By Jim Hague
Observer Sports Writer
It was a bright, sunny Saturday in April, the kind of day where baseball should have been played at a majestic and magnificent ballpark such as Bears & Eagles Riverfront Stadium in Newark.
After all, it was the kind of Saturday in April where baseball was played at the ballpark every year since 1999, when the Newark Bears rose from the ashes of an era long gone and brought professional baseball back to the Brick City for the first time in almost 50 full years.
Sure, Rutgers-Newark and NJIT have also called Riverfront Stadium home since the $34 million facility was opened 15 years ago. The Greater Newark Tournament, one of the oldest high school tournaments in New Jersey, has played its championship game there as well, not to mention the championship of the Newark Public Schools tourney.
Predominantly, the Newark Bears called the stadium home since its grand opening, playing more than 1,000 games there over the years. The Bears, first in the Atlantic League, then later in the Can-Am League, brought excitement to local baseball fans in the form of some former major league greats like Hall of Famer Rickey Henderson as a player and sure-fire Hall of Famer Tim Raines as a manager.
It was a great concept with a great facility in a great location.
So why did it come to this silly ending last Saturday, with the current owners of the moribund Bears franchise hosting this ill-organized and poorly run auction of practically everything that wasn’t bolted to the floor?
That’s what took place Saturday at the oncemajestic stadium. The last owners of the Bears, already declaring bankruptcy and pulling the plug on the operations, tried holding an auction of everything that was left, including kitchen equipment, landscaping equipment, the team bus and yes, even the team’s name.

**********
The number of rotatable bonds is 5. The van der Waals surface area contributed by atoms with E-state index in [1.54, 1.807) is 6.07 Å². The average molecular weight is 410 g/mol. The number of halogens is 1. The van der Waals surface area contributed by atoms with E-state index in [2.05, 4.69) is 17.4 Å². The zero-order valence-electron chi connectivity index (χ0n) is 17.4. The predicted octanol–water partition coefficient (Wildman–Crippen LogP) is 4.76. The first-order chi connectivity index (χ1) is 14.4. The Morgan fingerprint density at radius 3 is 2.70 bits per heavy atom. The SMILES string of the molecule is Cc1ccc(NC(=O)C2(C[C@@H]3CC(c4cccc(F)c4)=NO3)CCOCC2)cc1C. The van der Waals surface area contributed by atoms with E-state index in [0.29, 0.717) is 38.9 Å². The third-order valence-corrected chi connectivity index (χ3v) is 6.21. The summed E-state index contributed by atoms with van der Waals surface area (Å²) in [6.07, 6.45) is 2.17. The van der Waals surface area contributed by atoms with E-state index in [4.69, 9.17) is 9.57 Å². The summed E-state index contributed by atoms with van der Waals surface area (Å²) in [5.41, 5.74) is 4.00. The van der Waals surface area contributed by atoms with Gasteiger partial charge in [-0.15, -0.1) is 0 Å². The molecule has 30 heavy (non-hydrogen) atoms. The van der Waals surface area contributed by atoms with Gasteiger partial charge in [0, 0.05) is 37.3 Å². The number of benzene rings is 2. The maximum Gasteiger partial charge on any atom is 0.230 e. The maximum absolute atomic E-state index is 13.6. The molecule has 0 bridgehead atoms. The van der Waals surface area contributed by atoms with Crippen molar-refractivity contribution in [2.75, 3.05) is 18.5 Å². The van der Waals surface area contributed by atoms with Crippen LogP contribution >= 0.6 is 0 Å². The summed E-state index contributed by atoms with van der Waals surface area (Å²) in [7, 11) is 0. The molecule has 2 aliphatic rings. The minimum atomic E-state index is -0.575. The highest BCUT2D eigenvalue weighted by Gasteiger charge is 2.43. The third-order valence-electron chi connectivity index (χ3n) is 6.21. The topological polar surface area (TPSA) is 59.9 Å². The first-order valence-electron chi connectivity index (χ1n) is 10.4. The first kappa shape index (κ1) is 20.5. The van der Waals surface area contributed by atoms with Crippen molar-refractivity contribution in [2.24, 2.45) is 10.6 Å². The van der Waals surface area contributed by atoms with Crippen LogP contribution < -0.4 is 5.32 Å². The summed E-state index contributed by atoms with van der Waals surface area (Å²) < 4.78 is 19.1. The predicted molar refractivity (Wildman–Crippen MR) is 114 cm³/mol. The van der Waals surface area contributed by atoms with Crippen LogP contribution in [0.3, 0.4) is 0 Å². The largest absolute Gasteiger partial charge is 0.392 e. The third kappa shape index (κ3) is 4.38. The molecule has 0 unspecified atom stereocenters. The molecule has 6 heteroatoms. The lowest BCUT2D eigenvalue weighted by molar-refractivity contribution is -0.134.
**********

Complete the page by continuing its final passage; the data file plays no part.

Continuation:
But much like everything that current owners Dr. Doug Spiel and his former fiancée Danielle Dronet did after they took charge of the Bears’ franchise in 2012, this auction was bungled and poorly handled.
Just how bad? Well, without telling anyone beforehand, the organizers of the auction tried to pry $100 per interested bidder, regardless of what the interested person wanted to bid on.
That’s right. If you wanted to bid on a piece of memorabilia, like a photograph or an old jersey, you had to fork over $100 to the auctioneers.
It was not advertised prior to the event that there was such a fee to bid on the items.
It certainly was enough for many of the interested people to turn around and walk away. Many people who attended were fans who were hoping to hold on to the final few pieces of a time gone by. Others were people looking for bargains, on equipment like balls, bats and helmets.
Just the idea that the current owners would try to pull a fast one like that on their last fans standing is appalling enough.
But three hours into the proceedings, Spiel decided to pull the plug on the entire auction, when he wasn’t getting close to the prices listed in the auction.
On the biggest item, namely the team bus, Spiel was hoping to get $350,000, but the highest bidder came in around $100,000, so Spiel pulled it back.
When the auction came to an abrupt end at approximately 1 p.m., none of the kitchen equipment, like stoves, sinks and ovens, was on the auctioning block. That angered many in the restaurant business who paid the $100 auction fee, but never got a chance to bid on the items they wanted.
So recapping, there was an auction fee for Joe Average Fan who was hoping to bid on a jersey once worn by Armando Benitez or Edgardo Alfonso. There was an auction fee for the business person looking for a bargain on restaurant and landscaping equipment, but who never got a chance to make a bid, because the owners stopped the auction.